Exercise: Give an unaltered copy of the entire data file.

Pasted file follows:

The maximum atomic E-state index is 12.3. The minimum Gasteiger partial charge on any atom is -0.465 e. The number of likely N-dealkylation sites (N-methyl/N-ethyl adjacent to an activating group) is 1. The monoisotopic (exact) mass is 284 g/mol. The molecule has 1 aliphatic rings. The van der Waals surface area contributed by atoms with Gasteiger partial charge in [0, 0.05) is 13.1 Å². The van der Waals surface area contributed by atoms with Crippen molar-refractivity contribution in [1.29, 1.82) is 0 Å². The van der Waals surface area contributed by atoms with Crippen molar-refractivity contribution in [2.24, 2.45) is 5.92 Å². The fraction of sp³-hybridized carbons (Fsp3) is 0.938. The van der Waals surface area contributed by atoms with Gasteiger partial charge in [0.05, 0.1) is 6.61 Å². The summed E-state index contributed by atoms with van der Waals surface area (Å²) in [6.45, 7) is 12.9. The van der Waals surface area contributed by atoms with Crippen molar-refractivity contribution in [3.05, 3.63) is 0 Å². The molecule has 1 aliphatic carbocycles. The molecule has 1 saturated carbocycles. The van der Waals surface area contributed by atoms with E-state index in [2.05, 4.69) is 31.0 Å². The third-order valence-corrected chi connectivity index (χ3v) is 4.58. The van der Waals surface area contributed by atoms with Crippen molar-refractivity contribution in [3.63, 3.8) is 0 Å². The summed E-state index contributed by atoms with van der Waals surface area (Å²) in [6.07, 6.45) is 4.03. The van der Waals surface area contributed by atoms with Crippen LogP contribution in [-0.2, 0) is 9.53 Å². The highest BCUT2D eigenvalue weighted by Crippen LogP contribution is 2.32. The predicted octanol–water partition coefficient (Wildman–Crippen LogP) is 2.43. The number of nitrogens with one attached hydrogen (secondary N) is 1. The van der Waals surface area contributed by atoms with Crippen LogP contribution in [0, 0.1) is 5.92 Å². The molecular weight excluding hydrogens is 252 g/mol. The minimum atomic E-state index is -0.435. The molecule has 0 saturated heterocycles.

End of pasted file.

The maximum atomic E-state index is 12.3. The minimum Gasteiger partial charge on any atom is -0.465 e. The number of likely N-dealkylation sites (N-methyl/N-ethyl adjacent to an activating group) is 1. The monoisotopic (exact) mass is 284 g/mol. The molecule has 1 aliphatic rings. The van der Waals surface area contributed by atoms with Gasteiger partial charge in [0, 0.05) is 13.1 Å². The van der Waals surface area contributed by atoms with Crippen molar-refractivity contribution in [1.29, 1.82) is 0 Å². The van der Waals surface area contributed by atoms with Crippen molar-refractivity contribution in [2.24, 2.45) is 5.92 Å². The fraction of sp³-hybridized carbons (Fsp3) is 0.938. The van der Waals surface area contributed by atoms with Gasteiger partial charge in [0.05, 0.1) is 6.61 Å². The summed E-state index contributed by atoms with van der Waals surface area (Å²) in [6.45, 7) is 12.9. The van der Waals surface area contributed by atoms with Crippen molar-refractivity contribution in [3.05, 3.63) is 0 Å². The molecule has 1 aliphatic carbocycles. The molecule has 1 saturated carbocycles. The van der Waals surface area contributed by atoms with E-state index in [2.05, 4.69) is 31.0 Å². The third-order valence-corrected chi connectivity index (χ3v) is 4.58. The van der Waals surface area contributed by atoms with Crippen molar-refractivity contribution in [3.63, 3.8) is 0 Å². The summed E-state index contributed by atoms with van der Waals surface area (Å²) in [6.07, 6.45) is 4.03. The van der Waals surface area contributed by atoms with Crippen LogP contribution in [-0.2, 0) is 9.53 Å². The highest BCUT2D eigenvalue weighted by Crippen LogP contribution is 2.32. The predicted octanol–water partition coefficient (Wildman–Crippen LogP) is 2.43. The number of nitrogens with one attached hydrogen (secondary N) is 1. The van der Waals surface area contributed by atoms with Crippen LogP contribution in [0, 0.1) is 5.92 Å². The molecular weight excluding hydrogens is 252 g/mol. The minimum atomic E-state index is -0.435. The molecule has 0 saturated heterocycles.